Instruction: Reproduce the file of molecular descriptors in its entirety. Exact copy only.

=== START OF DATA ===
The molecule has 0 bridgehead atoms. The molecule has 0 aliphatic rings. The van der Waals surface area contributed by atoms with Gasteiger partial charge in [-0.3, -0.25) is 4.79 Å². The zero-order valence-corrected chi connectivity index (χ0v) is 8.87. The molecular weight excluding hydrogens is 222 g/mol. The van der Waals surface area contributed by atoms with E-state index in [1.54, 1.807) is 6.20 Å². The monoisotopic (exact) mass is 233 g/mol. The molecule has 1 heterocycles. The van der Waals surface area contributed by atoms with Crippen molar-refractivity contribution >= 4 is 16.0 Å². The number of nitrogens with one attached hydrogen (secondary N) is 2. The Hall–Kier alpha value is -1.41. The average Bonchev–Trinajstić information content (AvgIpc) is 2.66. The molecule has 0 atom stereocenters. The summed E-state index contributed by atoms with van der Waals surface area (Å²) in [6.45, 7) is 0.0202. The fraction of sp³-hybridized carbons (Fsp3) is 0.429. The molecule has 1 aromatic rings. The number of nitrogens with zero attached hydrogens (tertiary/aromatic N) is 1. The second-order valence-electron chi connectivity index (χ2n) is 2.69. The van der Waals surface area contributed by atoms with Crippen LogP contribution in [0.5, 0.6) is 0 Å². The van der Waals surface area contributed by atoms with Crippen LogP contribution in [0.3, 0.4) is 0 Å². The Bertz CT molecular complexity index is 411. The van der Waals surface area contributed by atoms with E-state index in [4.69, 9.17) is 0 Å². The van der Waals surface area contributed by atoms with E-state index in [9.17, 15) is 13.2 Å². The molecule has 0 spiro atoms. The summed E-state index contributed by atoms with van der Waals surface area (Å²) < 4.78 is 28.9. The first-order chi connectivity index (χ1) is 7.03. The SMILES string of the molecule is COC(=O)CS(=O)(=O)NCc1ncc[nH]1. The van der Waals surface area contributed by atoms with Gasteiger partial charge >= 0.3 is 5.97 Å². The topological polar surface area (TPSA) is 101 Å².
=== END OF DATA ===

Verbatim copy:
The molecule has 0 bridgehead atoms. The molecule has 0 aliphatic rings. The van der Waals surface area contributed by atoms with Gasteiger partial charge in [-0.3, -0.25) is 4.79 Å². The zero-order valence-corrected chi connectivity index (χ0v) is 8.87. The molecular weight excluding hydrogens is 222 g/mol. The van der Waals surface area contributed by atoms with E-state index in [1.54, 1.807) is 6.20 Å². The monoisotopic (exact) mass is 233 g/mol. The molecule has 1 heterocycles. The van der Waals surface area contributed by atoms with Crippen molar-refractivity contribution >= 4 is 16.0 Å². The number of nitrogens with one attached hydrogen (secondary N) is 2. The Hall–Kier alpha value is -1.41. The average Bonchev–Trinajstić information content (AvgIpc) is 2.66. The molecule has 0 atom stereocenters. The summed E-state index contributed by atoms with van der Waals surface area (Å²) in [6.45, 7) is 0.0202. The fraction of sp³-hybridized carbons (Fsp3) is 0.429. The molecule has 1 aromatic rings. The number of nitrogens with zero attached hydrogens (tertiary/aromatic N) is 1. The second-order valence-electron chi connectivity index (χ2n) is 2.69. The van der Waals surface area contributed by atoms with Crippen LogP contribution in [0.5, 0.6) is 0 Å². The van der Waals surface area contributed by atoms with Crippen LogP contribution in [0.3, 0.4) is 0 Å². The Bertz CT molecular complexity index is 411. The van der Waals surface area contributed by atoms with E-state index in [4.69, 9.17) is 0 Å². The van der Waals surface area contributed by atoms with E-state index in [9.17, 15) is 13.2 Å². The molecule has 0 spiro atoms. The summed E-state index contributed by atoms with van der Waals surface area (Å²) < 4.78 is 28.9. The first-order chi connectivity index (χ1) is 7.03. The SMILES string of the molecule is COC(=O)CS(=O)(=O)NCc1ncc[nH]1. The van der Waals surface area contributed by atoms with Gasteiger partial charge >= 0.3 is 5.97 Å². The topological polar surface area (TPSA) is 101 Å².